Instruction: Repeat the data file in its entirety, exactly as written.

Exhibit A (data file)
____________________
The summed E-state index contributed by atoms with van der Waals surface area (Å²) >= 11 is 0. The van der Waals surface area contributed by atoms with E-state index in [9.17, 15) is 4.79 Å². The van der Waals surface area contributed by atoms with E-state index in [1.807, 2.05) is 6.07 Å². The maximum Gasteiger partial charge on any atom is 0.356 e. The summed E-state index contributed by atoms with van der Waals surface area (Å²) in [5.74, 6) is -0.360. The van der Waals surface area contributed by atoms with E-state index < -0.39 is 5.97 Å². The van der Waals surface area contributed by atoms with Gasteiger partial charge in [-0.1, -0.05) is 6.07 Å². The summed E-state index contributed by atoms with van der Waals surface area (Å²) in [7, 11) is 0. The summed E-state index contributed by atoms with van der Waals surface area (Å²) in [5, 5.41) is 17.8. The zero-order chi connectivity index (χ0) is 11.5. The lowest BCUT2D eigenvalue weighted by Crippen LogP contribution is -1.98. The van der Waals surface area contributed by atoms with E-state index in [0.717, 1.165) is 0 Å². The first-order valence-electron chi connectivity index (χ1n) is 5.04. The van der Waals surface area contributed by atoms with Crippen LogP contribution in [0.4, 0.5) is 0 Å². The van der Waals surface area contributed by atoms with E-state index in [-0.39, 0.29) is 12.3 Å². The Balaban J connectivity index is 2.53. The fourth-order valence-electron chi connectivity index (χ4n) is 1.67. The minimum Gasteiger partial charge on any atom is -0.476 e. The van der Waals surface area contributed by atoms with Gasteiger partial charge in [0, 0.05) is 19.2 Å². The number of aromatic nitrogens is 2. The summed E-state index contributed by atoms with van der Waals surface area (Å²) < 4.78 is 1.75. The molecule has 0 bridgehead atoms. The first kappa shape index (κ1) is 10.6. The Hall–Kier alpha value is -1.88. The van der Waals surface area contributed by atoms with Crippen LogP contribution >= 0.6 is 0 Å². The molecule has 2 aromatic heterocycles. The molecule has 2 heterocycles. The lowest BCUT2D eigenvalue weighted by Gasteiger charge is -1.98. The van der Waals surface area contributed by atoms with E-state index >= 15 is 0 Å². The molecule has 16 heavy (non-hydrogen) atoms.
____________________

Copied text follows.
The summed E-state index contributed by atoms with van der Waals surface area (Å²) >= 11 is 0. The van der Waals surface area contributed by atoms with E-state index in [9.17, 15) is 4.79 Å². The van der Waals surface area contributed by atoms with E-state index in [1.807, 2.05) is 6.07 Å². The maximum Gasteiger partial charge on any atom is 0.356 e. The summed E-state index contributed by atoms with van der Waals surface area (Å²) in [5.74, 6) is -0.360. The van der Waals surface area contributed by atoms with E-state index < -0.39 is 5.97 Å². The van der Waals surface area contributed by atoms with Gasteiger partial charge in [-0.1, -0.05) is 6.07 Å². The summed E-state index contributed by atoms with van der Waals surface area (Å²) in [7, 11) is 0. The summed E-state index contributed by atoms with van der Waals surface area (Å²) in [5, 5.41) is 17.8. The zero-order chi connectivity index (χ0) is 11.5. The lowest BCUT2D eigenvalue weighted by Crippen LogP contribution is -1.98. The van der Waals surface area contributed by atoms with E-state index in [0.717, 1.165) is 0 Å². The first-order valence-electron chi connectivity index (χ1n) is 5.04. The van der Waals surface area contributed by atoms with Crippen LogP contribution in [0.4, 0.5) is 0 Å². The van der Waals surface area contributed by atoms with E-state index in [-0.39, 0.29) is 12.3 Å². The Balaban J connectivity index is 2.53. The fourth-order valence-electron chi connectivity index (χ4n) is 1.67. The minimum Gasteiger partial charge on any atom is -0.476 e. The van der Waals surface area contributed by atoms with Gasteiger partial charge in [0, 0.05) is 19.2 Å². The number of aromatic nitrogens is 2. The summed E-state index contributed by atoms with van der Waals surface area (Å²) < 4.78 is 1.75. The molecule has 0 bridgehead atoms. The first kappa shape index (κ1) is 10.6. The Hall–Kier alpha value is -1.88. The van der Waals surface area contributed by atoms with Crippen LogP contribution >= 0.6 is 0 Å². The molecule has 2 aromatic heterocycles. The molecule has 2 heterocycles. The lowest BCUT2D eigenvalue weighted by Gasteiger charge is -1.98. The van der Waals surface area contributed by atoms with E-state index >= 15 is 0 Å². The molecule has 16 heavy (non-hydrogen) atoms.